Before the Law was passed, I saw two huge challenges facing U.S. health care. The first was the fact that so many people did not have health insurance. The second was the high cost of health care.
For decades, the percentage of Americans with health insurance has been lower than in other developed nations. Passage of the Law did not immediately change things. At the time of a survey by the National Center for Health Statistics in 2011, 46 million Americans—15% of the population—had no health insurance. These people lived an automobile accident, a heart attack, or a stroke away from becoming destitute.
Who are they? Relatively few are unemployed adults. People who are chronically unemployed have often been able to get health insurance through Medicaid. In fact, most of the uninsured are working adults whose employers did not provide health insurance. Many are children—often, the children of employed but uninsured adults. A smaller fraction are adults under the age of 65 who are out of the labor force.
Another group of people without health insurance are healthy young adults who have simply decided not to pay for health insurance—and to take their chances. They know that if they become seriously injured or ill, they will receive health care somewhere—effectively paid for by the insurance payments that other people are making. They are “free riders.” In passing the Law, the President and Congress basically said to them, “That’s not fair.”
What does the Supreme Court’s decision mean?
It means many more people will have health insurance. That does not, however, mean universal health insurance will be provided to everyone.
It means that health care will continue to be provided largely by the private sector—private doctors and hospitals. And for people under age 65, it will largely be financed by private insurance companies, not the government. The charge by some that the Law is “socialized medicine” is simply misinformed.
It means that many very popular provisions of the law will remain in force:
- Insurance companies won’t be able to deny an individual coverage because he or she has a chronic medical condition, drop coverage if an individual becomes sick, or put limits on the amount of lifetime coverage a person can get.
- Young adults under age 26 can still be covered on their parents’ health plans.
- More low-income people will probably be covered by Medicaid, a health insurance program financed by both the federal government and the states
It means that several unpopular provisions of the law also will remain in force:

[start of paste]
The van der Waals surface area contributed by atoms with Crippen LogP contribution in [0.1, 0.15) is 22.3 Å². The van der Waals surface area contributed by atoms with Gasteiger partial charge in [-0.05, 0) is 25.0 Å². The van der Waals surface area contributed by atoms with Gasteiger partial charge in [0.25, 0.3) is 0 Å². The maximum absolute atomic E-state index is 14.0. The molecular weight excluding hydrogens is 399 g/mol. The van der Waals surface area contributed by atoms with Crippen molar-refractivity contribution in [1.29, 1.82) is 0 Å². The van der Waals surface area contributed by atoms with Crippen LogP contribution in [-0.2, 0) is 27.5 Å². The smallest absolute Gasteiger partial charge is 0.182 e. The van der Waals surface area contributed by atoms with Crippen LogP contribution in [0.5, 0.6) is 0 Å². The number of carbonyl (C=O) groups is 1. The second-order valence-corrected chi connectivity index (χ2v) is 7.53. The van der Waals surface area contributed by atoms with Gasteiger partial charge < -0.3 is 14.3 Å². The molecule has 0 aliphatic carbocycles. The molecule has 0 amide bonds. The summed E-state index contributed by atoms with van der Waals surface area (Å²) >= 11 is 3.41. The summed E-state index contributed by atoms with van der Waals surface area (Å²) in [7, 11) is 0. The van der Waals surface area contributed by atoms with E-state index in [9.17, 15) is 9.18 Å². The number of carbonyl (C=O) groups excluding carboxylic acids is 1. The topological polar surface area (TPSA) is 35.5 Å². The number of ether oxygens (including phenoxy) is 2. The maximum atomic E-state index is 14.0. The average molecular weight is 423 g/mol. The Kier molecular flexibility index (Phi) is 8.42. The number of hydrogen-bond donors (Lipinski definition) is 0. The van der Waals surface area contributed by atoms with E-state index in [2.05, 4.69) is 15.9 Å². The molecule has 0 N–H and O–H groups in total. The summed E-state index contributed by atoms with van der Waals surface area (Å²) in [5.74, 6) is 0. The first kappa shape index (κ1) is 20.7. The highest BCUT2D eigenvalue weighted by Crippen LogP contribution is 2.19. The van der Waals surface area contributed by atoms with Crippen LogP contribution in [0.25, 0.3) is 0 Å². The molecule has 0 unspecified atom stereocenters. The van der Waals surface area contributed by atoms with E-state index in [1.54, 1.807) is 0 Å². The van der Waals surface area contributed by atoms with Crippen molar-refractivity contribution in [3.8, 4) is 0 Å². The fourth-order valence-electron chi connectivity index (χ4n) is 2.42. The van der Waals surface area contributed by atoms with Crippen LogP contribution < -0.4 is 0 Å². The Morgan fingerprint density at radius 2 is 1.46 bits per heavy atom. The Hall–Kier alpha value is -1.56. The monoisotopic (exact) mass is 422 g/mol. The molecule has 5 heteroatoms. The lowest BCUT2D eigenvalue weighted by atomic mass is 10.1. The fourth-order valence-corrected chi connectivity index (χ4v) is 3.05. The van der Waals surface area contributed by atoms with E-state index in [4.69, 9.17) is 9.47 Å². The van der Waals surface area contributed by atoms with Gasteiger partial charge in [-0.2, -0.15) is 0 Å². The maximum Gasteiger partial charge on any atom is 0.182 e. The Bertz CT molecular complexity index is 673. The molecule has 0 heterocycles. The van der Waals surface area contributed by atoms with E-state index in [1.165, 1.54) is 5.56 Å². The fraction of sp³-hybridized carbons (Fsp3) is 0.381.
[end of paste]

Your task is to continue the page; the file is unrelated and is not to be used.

- Starting in 2014, individuals will have to pay for health insurance: no more free riders. The Law creates mechanisms that make the cost of health insurance much more affordable for people who don’t have coverage through employers, Medicaid or Medicare. But nearly everyone will have to pay. That’s the contentious “individual mandate” that many people had speculated would be ruled unconstitutional. It wasn’t.
- Starting in 2014, many employers who do not currently offer health insurance as a benefit will be required to do so, or pay a stiff penalty.
Read the rest of this article at The Harvard Health Blog
Fortunately, most accidents are not fatal, but even minor ones can cause long-term effects on the body. The reason for this is that most injuries go undetected for long periods of time, but when these injuries remain hidden, they become the cause to many of your ailments down the road!
HERE’S THE PROBLEM! Most people who suffer from an auto accident have one thing on their mind – their automobile! Between the questions about auto-insurance and car damages, most people forget to ask themselves the most important question of all: “Am I okay?”
SEE YOUR CHIROPRACTOR! Of course there are the obvious side effects that come from being in an accident like muscle stiffness or spasms, neck pain, and headaches. But did you know that you may be injured and feel nothing at all? And most doctors are not trained in the detection of these hidden injuries!
LONG TERM SIDE EFFECTS OF AN AUTO ACCIDENT:
- Severe breathing problems
- Numbness and tingling in the arms/legs
- Abnormal body temperature
- Chronic pain
There are about 450,000 people living in the United States who suffer from a spinal cord injury. Most of them were the result of car accidents. If you or someone you know is in an accident, spread the word – get checked! Avoid a life full of pain!